provision of roads, health centres etc., but this proved
insufficient especially in the face of fluctuation of the
prices of agricultural products.
It is a point reflected in the government Poverty Eradication
Action Plan (PEAP), the country’s development planning
framework. The PEAP document says that government wants
to get poorer households to participate in economic growth.
The PEAP sets out four major approaches to end poverty:
restore security and deal with the consequences of conflict;
grow the incomes of the poor; human development; economic
growth and using public resources efficiently to eradicate
poverty. These approaches are derived from the five pillars
of Economic Management; Production, competitiveness; Security,
conflict-resolution and disaster management; and Human Development.
Nuwagaba says that economic liberalisation had spawned
about 200 local coffee exporters by the early 1990s. As
coffee prices fell, many of them were driven out of business
by very high lending rates. Today, there are barely 20,
mostly foreign, exporters who easily fix the local prices
to the disadvantage of the farmers.
| POVERTY CAMP: Displacement
camps in northern Uganda have ensured poverty remains
critical in the war ravaged area
It is not that government is doing nothing, Aboagye says,
but programmes do not trickle down to the grassroots where
poverty bites most.
Here, Nuwagaba mentions corruption as a key factor, citing
the Northern Uganda Social Action Fund (NUSAF) and the Global
Fund against AIDS, TB and Malaria, which have been marred
by allegations of corruption.
“Money targeted to households has not reached households.
For me this has been the major cause of poverty. Government
has not done enough to stamp out corruption.”
Uganda has 69 districts, up from 56 early last year, and
32 a decade ago. These districts, Nuwagaba says, have taken
poverty (not services) closer to the people.
“We have done research on the impact of decentralisation
on household incomes. There is no evidence that increased
districts can actually cause a reduction in household poverty.”
New, unviable districts have handed peasants the burden
of building infrastructure and buying vehicles for the district
“What we would have required for households to eradicate
poverty is for government intervention in the production
process at the household level,” argues Nuwagaba.
Government, he says, must take the lead in fighting rural
poverty and not leave it to private production.
Aboagye agrees: “The challenge is to ensure that
government programmes go where they matter most. To ensure
that resources like fertilisers get down to the villages
and that people get the necessary technical support to appreciate
that using modern approaches will change their lives.”
In its 2005 report, the Uganda NGO Forum cites population
growth rate as a major factor in poverty. At 3.6 percent
per annum, it is the third highest in the world behind Yemen
and Niger. To cater for such a growth rate, the economy
must grow at about 11 percent every year, compared to the
current rate of around 6 percent.
Explaining the rise in poverty since 2003, the PEAP document
blames “high population growth rate”, among
It is a concern echoed by the State Minister for Planning,
Mr Isaac Musumba, “The one most obvious factor is
that many families have [recently] been getting overpopulated
beyond their means,” Musumba told The Weekly Observer.
“There is a relationship between the population in
a household and the poverty level. The more dependants you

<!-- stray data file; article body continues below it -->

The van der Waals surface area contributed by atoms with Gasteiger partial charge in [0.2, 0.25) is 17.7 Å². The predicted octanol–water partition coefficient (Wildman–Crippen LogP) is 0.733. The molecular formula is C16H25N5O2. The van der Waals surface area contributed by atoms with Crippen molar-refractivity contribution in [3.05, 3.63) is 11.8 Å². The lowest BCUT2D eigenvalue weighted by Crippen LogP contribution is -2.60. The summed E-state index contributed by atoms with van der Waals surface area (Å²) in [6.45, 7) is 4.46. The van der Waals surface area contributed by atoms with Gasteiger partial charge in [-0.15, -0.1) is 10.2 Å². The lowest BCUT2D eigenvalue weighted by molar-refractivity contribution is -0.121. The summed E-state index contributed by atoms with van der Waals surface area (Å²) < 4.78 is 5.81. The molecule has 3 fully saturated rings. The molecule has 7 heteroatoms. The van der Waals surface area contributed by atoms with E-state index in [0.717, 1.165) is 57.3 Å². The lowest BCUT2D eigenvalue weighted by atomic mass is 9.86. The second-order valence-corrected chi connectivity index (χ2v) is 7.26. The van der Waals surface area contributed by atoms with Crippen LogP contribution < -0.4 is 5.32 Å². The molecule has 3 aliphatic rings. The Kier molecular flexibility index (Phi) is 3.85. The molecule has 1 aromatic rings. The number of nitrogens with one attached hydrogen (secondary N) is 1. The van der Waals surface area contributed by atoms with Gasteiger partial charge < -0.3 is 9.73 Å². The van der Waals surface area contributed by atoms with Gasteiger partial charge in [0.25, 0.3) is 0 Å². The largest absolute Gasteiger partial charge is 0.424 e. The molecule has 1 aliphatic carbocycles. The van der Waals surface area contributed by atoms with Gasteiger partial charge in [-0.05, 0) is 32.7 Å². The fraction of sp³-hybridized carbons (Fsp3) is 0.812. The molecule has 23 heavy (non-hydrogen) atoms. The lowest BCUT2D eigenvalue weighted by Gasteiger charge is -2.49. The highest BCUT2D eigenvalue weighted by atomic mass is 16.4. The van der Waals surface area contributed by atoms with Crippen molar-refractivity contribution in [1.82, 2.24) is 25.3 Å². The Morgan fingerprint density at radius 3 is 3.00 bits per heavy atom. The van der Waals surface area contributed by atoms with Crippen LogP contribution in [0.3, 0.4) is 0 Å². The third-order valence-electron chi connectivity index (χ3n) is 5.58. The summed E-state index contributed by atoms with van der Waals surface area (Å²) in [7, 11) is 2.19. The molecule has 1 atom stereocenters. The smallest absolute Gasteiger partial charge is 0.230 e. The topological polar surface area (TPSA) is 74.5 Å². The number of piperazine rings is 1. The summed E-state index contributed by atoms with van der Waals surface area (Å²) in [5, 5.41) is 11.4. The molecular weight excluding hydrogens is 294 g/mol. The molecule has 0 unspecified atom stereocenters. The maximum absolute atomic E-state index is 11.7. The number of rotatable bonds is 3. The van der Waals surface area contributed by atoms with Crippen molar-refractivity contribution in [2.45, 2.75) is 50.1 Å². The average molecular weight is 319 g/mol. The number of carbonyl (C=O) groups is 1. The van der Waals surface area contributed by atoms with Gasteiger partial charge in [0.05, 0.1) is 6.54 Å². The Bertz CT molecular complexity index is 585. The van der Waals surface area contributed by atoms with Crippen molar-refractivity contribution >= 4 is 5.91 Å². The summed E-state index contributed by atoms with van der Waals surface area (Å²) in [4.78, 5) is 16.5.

have, the more you have to produce to maintain your quality
Musumba says a right balance between population and productivity
enables people to finance healthcare, education and other
needs that reflect a better quality of life.
A major problem is the lack of political leadership to
address the population issue. President Museveni and some
other political leaders publicly argue that Uganda needs
a bigger population to expand the domestic market. What
Museveni does not say is that a large but impoverished population
will not constitute a market.
Obviously, this puts development workers preaching smaller
families in a difficult situation: who will the people believe?
Where are the poor?
According to the PEAP document, the particularly poor economic
performance in the rebellion-ravaged North is a key source
of poverty and inequality.
The regional inequality, however, epitomises a bigger trend
of a growing rift between rich and poor Ugandans, as captured
in the 2005 UN Human Development Report. The Gini coefficient,
which measures that rift (with an ideal of zero) rose from
0.35 in 1997 to 0.43 in 2003.
While the national average for Ugandans below the poverty
line is 38 percent, in northern Uganda it is 66 percent,
according to the PEAP document. Yet the surveys omitted
the most insecure areas! That means the situation in northern
Uganda is graver than the figures suggest.
The eastern region, which has hosted refugees from the
North and even had its own share of insecurity, is second
to the North in terms of poverty. Ending the conflict in
the North and parts of eastern Uganda is therefore vital
to the country’s efforts to reduce poverty.
According to the 2005 NGO Forum report, poverty levels
in Uganda can go even below 28 percent in the next 10 years,
if special efforts are made to take the benefits of growth
to the poor.
Planning minister Musumba points out that tackling household
incomes is a central theme of the 2005/06 budget. In his
budget speech, Finance minister Ezra Suruma identified the
Rural Development Strategy (RDS) as a vehicle for development.
RDS is based on supporting farmers’ groups, enhancing
rural microfinance services, access to markets, provision
of farm inputs to the core-poor and agricultural extension
services, among others.
Government hopes that this strategy will deliver households
from poverty. But like many other programmes, the challenge
shall be in implementation.
The PEAP document says that if Uganda maintains a 6% annual
growth rate, inequality reduces significantly and the population
growth rate falls to 2.4%, poverty will reduce to 18% by
This would allow the government to meet the MDG target on
poverty, but not its more ambitious PEAP target.
Only in The Weekly Observer Next Thursday: How Uganda
is performing on primary education